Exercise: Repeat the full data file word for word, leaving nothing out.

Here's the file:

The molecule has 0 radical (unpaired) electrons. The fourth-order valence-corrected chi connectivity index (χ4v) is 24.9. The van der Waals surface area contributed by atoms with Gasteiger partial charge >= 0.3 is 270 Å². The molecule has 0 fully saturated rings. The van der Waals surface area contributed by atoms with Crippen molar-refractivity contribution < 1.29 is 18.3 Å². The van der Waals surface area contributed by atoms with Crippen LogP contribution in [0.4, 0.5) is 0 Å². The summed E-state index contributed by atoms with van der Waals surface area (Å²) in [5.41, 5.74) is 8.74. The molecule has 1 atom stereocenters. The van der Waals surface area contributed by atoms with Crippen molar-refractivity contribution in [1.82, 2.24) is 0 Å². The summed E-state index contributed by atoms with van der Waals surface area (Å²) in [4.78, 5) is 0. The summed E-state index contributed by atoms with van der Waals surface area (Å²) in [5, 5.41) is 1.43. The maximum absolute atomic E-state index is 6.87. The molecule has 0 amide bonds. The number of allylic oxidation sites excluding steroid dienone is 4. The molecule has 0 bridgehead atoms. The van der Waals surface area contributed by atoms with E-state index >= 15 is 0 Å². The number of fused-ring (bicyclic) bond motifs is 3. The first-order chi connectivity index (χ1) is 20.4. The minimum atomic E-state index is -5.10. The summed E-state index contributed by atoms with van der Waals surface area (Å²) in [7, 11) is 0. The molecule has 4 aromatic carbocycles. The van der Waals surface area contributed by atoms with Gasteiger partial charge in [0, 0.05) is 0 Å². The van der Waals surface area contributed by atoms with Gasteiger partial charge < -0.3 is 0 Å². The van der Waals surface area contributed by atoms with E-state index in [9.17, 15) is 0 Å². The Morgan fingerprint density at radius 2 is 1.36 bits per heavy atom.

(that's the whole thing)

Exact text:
The molecule has 0 radical (unpaired) electrons. The fourth-order valence-corrected chi connectivity index (χ4v) is 24.9. The van der Waals surface area contributed by atoms with Gasteiger partial charge >= 0.3 is 270 Å². The molecule has 0 fully saturated rings. The van der Waals surface area contributed by atoms with Crippen molar-refractivity contribution < 1.29 is 18.3 Å². The van der Waals surface area contributed by atoms with Crippen LogP contribution in [0.4, 0.5) is 0 Å². The summed E-state index contributed by atoms with van der Waals surface area (Å²) in [5.41, 5.74) is 8.74. The molecule has 1 atom stereocenters. The van der Waals surface area contributed by atoms with Crippen molar-refractivity contribution in [1.82, 2.24) is 0 Å². The summed E-state index contributed by atoms with van der Waals surface area (Å²) in [4.78, 5) is 0. The summed E-state index contributed by atoms with van der Waals surface area (Å²) in [5, 5.41) is 1.43. The maximum absolute atomic E-state index is 6.87. The molecule has 0 amide bonds. The number of allylic oxidation sites excluding steroid dienone is 4. The molecule has 0 bridgehead atoms. The van der Waals surface area contributed by atoms with E-state index >= 15 is 0 Å². The number of fused-ring (bicyclic) bond motifs is 3. The first-order chi connectivity index (χ1) is 20.4. The minimum atomic E-state index is -5.10. The summed E-state index contributed by atoms with van der Waals surface area (Å²) in [7, 11) is 0. The molecule has 4 aromatic carbocycles. The van der Waals surface area contributed by atoms with Gasteiger partial charge in [0, 0.05) is 0 Å². The van der Waals surface area contributed by atoms with Gasteiger partial charge < -0.3 is 0 Å². The van der Waals surface area contributed by atoms with E-state index in [9.17, 15) is 0 Å². The Morgan fingerprint density at radius 2 is 1.36 bits per heavy atom.